Rain, sleet and snow can take the shine off an emerging form of solar cell, but University of Nebraska-Lincoln engineers have devised a way to help keep it from going dead in the water.
Perovskite – a class of materials with a signature atomic structure – has become a darling of the solar industry and the focus of much research over the past several years. Besides featuring many properties essential to an efficient solar cell, perovskite can be produced more easily and cheaply than silicon, the current industry standard.
Yet the material also slurps up moisture about as readily as salt, rendering it unstable and limiting its lifespan in the sometimes harsh weather that many solar cells must endure. In response, a research team led by Jinsong Huang has detailed an approach that can buffer perovskite against moisture without sapping its ability to convert sunlight into electricity.
As reported in the journal Nature Communications, the team’s method allowed a perovskite cell to maintain nearly 90 percent of its efficiency after a month of exposure to high humidity and periodic submersion in water. It represents the latest of many milestones in Huang’s quest to make perovskite-based solar technology more affordable and efficient.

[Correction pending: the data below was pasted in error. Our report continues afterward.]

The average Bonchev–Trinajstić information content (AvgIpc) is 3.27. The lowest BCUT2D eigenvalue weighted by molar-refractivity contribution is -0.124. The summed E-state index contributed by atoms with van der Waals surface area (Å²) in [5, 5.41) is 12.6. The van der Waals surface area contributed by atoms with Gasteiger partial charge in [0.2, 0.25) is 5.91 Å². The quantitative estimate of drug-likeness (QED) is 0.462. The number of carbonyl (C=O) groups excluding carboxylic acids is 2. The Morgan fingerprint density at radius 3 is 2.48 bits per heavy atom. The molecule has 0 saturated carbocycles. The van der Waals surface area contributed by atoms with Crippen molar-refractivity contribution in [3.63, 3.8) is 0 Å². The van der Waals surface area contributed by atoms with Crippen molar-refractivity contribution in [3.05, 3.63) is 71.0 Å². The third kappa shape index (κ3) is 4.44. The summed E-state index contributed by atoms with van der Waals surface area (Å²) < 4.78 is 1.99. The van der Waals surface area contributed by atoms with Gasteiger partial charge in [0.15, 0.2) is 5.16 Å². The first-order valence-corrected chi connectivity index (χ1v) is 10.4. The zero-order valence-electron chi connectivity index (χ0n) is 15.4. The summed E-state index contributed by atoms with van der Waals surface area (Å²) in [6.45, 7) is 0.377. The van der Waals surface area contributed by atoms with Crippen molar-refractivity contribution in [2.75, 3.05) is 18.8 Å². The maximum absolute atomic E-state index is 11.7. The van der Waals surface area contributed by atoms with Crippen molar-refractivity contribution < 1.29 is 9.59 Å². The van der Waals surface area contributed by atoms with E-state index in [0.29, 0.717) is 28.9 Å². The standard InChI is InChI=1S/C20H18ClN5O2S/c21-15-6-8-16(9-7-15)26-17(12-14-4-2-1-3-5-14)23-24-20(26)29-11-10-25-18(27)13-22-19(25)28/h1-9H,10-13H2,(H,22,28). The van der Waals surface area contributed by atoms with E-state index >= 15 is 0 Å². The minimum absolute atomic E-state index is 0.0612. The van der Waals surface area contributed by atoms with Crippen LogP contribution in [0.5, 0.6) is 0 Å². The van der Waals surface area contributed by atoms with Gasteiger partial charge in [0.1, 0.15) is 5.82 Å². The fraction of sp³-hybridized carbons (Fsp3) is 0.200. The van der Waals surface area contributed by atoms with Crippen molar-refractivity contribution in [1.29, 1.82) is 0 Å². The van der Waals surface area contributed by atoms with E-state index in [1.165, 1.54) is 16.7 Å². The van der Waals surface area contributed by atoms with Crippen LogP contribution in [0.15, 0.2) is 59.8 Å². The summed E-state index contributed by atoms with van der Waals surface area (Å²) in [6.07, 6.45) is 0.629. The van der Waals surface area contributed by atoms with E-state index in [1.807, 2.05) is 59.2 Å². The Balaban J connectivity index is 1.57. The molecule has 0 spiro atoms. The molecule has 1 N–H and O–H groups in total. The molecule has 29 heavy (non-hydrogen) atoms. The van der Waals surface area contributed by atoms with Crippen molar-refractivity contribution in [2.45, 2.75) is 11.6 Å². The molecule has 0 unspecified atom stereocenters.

“Once the material absorbs moisture, it dies very fast,” said Huang, a Susan J. Rosowski Professor of mechanical and materials engineering. “In some cases, people can see it (happen) in several hours.
“Manufacturers want to know whether this material is stable or not. We talk about giving them a lifetime of about 25 years on a roof. It’s really time to address this issue.”
To do so, Huang and his colleagues overlaid perovskite with a protective layer of cage-like molecules formed by collections of 60 carbon atoms. Using silane molecules as a bridge, they also connected this layer with water-repelling molecular tails that consist of one carbon and three fluorine atoms.
Collectively, the approach made the perovskite substantially more resistant to moisture. But like many other methods designed to buffer perovskite, it also reduced the material’s conductivity and, by extension, its efficiency at turning sunlight into usable power.
“We do not want to compromise efficiency when we gain stability,” Huang said. “We want both.”
So the team mixed its carbon-based layer with a compound called methylammonium iodide, finding that this boosted the depleted conductivity by more than 100 times. The combination ultimately yielded an efficiency of 19.5 percent, just a couple of percentage points lower than the best-performing perovskite hybrids have achieved under ideal conditions.
“The whole world is working on this, because everyone knows the challenge,” Huang said. “I think the effectiveness of this method, in terms of (extending) the perovskite’s lifetime, should be among the best.”
Huang authored the study with postdoctoral researchers Yang Bai, Qingfeng Dong, Liang Shen and Wei Wei, alongside doctoral students Yuchuan Shao, Yehao Deng, Qi Wang and Dong Wang. The team received support from the U.S. Department of Energy and the Office of Naval Research.